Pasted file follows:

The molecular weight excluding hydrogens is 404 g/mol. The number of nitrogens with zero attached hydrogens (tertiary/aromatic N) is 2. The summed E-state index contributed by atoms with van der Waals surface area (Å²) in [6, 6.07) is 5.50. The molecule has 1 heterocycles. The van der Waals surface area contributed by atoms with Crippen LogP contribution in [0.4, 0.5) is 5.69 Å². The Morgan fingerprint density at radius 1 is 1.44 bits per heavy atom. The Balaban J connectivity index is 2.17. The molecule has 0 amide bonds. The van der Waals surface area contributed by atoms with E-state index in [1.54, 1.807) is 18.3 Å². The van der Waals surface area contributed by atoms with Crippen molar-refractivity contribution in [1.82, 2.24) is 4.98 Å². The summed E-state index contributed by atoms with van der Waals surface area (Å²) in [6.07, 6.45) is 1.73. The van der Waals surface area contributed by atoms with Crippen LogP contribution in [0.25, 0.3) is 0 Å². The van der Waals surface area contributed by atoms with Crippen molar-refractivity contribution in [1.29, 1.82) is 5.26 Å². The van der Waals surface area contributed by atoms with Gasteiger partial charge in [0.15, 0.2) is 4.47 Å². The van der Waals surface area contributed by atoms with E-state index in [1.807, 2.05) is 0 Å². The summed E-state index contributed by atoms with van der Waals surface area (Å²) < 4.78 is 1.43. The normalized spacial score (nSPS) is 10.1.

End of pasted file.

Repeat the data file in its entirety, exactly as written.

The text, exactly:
The molecular weight excluding hydrogens is 404 g/mol. The number of nitrogens with zero attached hydrogens (tertiary/aromatic N) is 2. The summed E-state index contributed by atoms with van der Waals surface area (Å²) in [6, 6.07) is 5.50. The molecule has 1 heterocycles. The van der Waals surface area contributed by atoms with Crippen LogP contribution in [0.4, 0.5) is 5.69 Å². The Morgan fingerprint density at radius 1 is 1.44 bits per heavy atom. The Balaban J connectivity index is 2.17. The molecule has 0 amide bonds. The van der Waals surface area contributed by atoms with E-state index in [1.54, 1.807) is 18.3 Å². The van der Waals surface area contributed by atoms with Crippen molar-refractivity contribution in [1.82, 2.24) is 4.98 Å². The summed E-state index contributed by atoms with van der Waals surface area (Å²) in [6.07, 6.45) is 1.73. The van der Waals surface area contributed by atoms with Crippen LogP contribution in [0.25, 0.3) is 0 Å². The van der Waals surface area contributed by atoms with Crippen molar-refractivity contribution in [1.29, 1.82) is 5.26 Å². The van der Waals surface area contributed by atoms with Gasteiger partial charge in [0.15, 0.2) is 4.47 Å². The van der Waals surface area contributed by atoms with E-state index in [1.807, 2.05) is 0 Å². The summed E-state index contributed by atoms with van der Waals surface area (Å²) < 4.78 is 1.43. The normalized spacial score (nSPS) is 10.1.